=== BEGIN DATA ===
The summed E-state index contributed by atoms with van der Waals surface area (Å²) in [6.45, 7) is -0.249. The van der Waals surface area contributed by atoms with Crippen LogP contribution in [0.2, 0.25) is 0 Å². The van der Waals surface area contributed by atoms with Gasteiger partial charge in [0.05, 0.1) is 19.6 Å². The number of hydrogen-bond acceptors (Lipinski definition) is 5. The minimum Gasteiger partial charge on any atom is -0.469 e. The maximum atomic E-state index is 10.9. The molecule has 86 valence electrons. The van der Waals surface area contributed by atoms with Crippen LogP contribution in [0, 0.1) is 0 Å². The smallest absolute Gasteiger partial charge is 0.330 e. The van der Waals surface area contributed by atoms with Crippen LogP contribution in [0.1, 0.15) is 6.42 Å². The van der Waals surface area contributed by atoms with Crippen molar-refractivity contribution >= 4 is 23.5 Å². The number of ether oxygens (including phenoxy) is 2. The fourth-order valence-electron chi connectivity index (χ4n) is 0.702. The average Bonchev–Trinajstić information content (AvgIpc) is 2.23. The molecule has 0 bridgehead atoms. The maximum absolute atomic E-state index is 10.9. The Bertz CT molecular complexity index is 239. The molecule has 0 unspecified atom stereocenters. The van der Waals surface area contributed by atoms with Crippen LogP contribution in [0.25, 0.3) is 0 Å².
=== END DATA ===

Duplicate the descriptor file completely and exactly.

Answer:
The summed E-state index contributed by atoms with van der Waals surface area (Å²) in [6.45, 7) is -0.249. The van der Waals surface area contributed by atoms with Crippen LogP contribution in [0.2, 0.25) is 0 Å². The van der Waals surface area contributed by atoms with Gasteiger partial charge in [0.05, 0.1) is 19.6 Å². The number of hydrogen-bond acceptors (Lipinski definition) is 5. The minimum Gasteiger partial charge on any atom is -0.469 e. The maximum atomic E-state index is 10.9. The molecule has 86 valence electrons. The van der Waals surface area contributed by atoms with Crippen LogP contribution in [0, 0.1) is 0 Å². The smallest absolute Gasteiger partial charge is 0.330 e. The van der Waals surface area contributed by atoms with Crippen LogP contribution in [0.1, 0.15) is 6.42 Å². The van der Waals surface area contributed by atoms with Crippen molar-refractivity contribution >= 4 is 23.5 Å². The number of ether oxygens (including phenoxy) is 2. The fourth-order valence-electron chi connectivity index (χ4n) is 0.702. The average Bonchev–Trinajstić information content (AvgIpc) is 2.23. The molecule has 0 bridgehead atoms. The maximum absolute atomic E-state index is 10.9. The Bertz CT molecular complexity index is 239. The molecule has 0 unspecified atom stereocenters. The van der Waals surface area contributed by atoms with Crippen LogP contribution in [0.25, 0.3) is 0 Å².